The Commodore 64DX/Commodore 65
In 1989, Commodore began an endeavor which was way overdue. The creation of a
near Amiga-quality computer that is 8-bit in spirit, compatible with the
popular Commodore 64 (through an emulation mode), and containing a
built in disk drive. Assuming that the price range could have been set below
$499, and assuming that this project had been done back in 1985 instead of
1989-1991, I believe this would have been an big seller for Commodore, and
would have breathed life into them which would have extended CBM beyond 1994.
As it was, the design of the Commodore 65 started in 1989, and the project was
scrapped a few years later. A few prototypes leaked out in 1994 when Commodore
liquidated, which is why they are known of at all. There are those who say that
only about 200 exist. Others say the number is closer to 1000. I happen to hold
with the former, since both of my models have serial numbers below 200, as does
every existing model I have heard of.
Commodore 65 home computer.
The Commodore 65 is truly remarkable. Taking the latest in video technology,
combining it with the best from the 8-bit years, and putting it all in an
attractive, very Commodore-like, package. If you'd
like to see what it looks like underneath the hood, click here.
From left to right, you'll see here the 1565 external drive port,
composite video DIN, future 3-4 switch, future RF port, RGBI video port, left
audio, right audio, CBM user port, CBM serial port, C65 expansion port. On the
left side of the machine are the power socket, on-switch, 2 joystick ports, and
a reset switch. Underneath the computer is an Amiga-500 like belly port for
expanded memory. Near that same belly port, an FCC sticker reports that
this computer has a serial number of 000047. Inside, the motherboard is a rev 2B, which
you can see closeup pictures of: 1,
Here is my unique offering, however. Coming straight out of the Commodore shop,
this "workbench" C65 is nothing but a block of wood upon which is mounted an early
version of the C65 motherboard. Velcroed to a pair of metal plates is a keyboard
made by Mitsumi back in 1989. Believe it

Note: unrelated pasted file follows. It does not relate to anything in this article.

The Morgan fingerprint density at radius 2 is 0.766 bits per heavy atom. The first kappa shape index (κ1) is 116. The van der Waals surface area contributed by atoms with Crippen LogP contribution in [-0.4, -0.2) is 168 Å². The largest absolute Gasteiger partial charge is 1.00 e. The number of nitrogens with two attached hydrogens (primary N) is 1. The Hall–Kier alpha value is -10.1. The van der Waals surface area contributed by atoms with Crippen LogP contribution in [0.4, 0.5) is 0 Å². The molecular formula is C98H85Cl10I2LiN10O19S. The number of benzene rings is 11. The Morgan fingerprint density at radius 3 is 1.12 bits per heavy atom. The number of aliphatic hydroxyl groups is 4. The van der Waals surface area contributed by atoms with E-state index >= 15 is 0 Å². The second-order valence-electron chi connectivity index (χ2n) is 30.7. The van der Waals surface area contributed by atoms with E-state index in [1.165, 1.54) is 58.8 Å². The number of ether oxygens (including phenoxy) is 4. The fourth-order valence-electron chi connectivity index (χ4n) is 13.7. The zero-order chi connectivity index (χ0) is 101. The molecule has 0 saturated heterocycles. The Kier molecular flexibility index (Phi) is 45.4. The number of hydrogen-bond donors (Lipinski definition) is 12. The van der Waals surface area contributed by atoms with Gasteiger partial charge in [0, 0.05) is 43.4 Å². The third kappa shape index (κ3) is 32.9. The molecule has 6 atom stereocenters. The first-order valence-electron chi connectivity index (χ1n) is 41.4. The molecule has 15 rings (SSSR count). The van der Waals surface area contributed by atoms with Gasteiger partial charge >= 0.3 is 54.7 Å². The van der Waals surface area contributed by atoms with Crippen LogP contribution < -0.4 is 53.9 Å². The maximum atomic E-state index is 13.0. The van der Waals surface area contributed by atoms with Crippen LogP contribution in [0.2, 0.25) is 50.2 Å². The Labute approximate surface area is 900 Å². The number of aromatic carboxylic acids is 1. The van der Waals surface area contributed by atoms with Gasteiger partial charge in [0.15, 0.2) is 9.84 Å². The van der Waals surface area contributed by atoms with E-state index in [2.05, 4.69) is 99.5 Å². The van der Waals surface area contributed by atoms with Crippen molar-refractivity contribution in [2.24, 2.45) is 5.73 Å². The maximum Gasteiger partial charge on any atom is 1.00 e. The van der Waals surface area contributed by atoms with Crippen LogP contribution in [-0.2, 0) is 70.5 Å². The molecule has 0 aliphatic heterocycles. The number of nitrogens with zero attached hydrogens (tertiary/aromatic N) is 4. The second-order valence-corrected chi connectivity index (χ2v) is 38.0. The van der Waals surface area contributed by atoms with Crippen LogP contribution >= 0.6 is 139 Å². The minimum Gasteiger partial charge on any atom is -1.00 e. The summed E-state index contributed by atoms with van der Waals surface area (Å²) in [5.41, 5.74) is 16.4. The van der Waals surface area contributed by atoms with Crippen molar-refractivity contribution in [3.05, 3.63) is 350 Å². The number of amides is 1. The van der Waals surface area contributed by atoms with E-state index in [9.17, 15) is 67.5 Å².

or not, besides lacking the internal drive or the chips to run one, this system
works just fine. In some ways, it works a little better than my full prototype.
Here you can see the workbench c65 with the keyboard set aside. Notice the
missing chips on the right hand side. You can get a
look of that by clicking here. Also notice the wiring work near the left-top
of the board. I have no idea what the engineer was doing when he was adding
those wires, though an unmounted chip is connected to it.
Get a closeup of the new wiring by clicking here. Some extremely huge closeups
of the motherboard are here: 1,
4. Another strange things are the video signals
out of this board. Some pictures of the *composite* signal are
here and here.
A picture of the rather scrambled RGBI signal is here.
Lastly, along with this
workbench computer, I received from the previous owner a C65 casing. The casing
proclaims this machine to be serial number #000067, as
you can see here, though I doubt the case is in any way associated with this
motherboard. You can see this casing by clicking here
The last interesting thing I received along with this computer was a disk drive!
Although it appears to be an Amiga 1010, it most certainly is not. It's actually
a 1581 inside a A1010 case. But why didn't the engineer just use a 1581? Who
knows. Either way, this is certainly not the fabled 1565, which would have
communicated with the c65 through its bus disk drive port instead of through the
serial port like this drive does. The label on the bottom proclaims this to be
DD disk drive #12, along with an FCC warning sticker. You
can see this orange sticker by clicking here
You can see here what I mean. Grossly protruding from this case are a pair
of standard CBM serial ports, the device number switch, power connector, and
switch. Now take a close look at the full motherboard by
clicking here. If you looked, you'll agree that a standard 1581 motherboard
is mounted inside. Standard, except for the power connector that is: a 4-bin
female din I've never seen before. The drive required its own power supply,
which you can see by clicking here. The mechanism
inside appeared to be for a standard Amiga 1010, which is also interesting.
Statistics, features, and C65 resources:
CPU: CSG 4510
RAM: 128 kilobytes, expandable to 8 megabytes
ROM: 128 kilobytes
Video: CSG 4569 "VIC-III"
Sound: CSG 8580 "SID" (2X)
- 6 Video modes
- Resolutions from 320x200 to 1280X400
- 80 columns text
- Pallette of 4096 colors.
Ports: CSG 4510
- 6 voice stereo synthesizer/digital sound capabilities
Keyboard: Full-sized 77 key QWERTY
- 2 Joystick/Mouse ports
- Round DIN CBM Serial port
- Male edge-connector CBM 'USER' port
- Round DIN CBM Monitor port
- Power and reset switches
- Round C65 bus drive port
- Unimplemented RF video port
- Round power DIN port
- 9-pin female RGBI video port
- 2 RCA audio ports
- Belly ram expansion port
- Female edge-connector C65 expansion port
- 12 programmable function keys
- 4 direction cursor-pad
I certainly don't provide much in the way of information here. If you want more, I suggest
you head back to my links page and peruse the commodore stuff.
- Built in 3.5" DD disk drive (1581 compatible)
- Partially implemented Commodore 64 emulation
If this machine had a larger user base, I would seriously consider
programming for it. It is THAT cool. The engineers model I got first
back in 1997 from a lady in Florida. She also sent the spare case and
drive with it. While my first production prototype came from a collector
in California, the one I keep these days is from the George Page collection.
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If you find anything in here you have questions or comments about, feel
free to leave me email right here.
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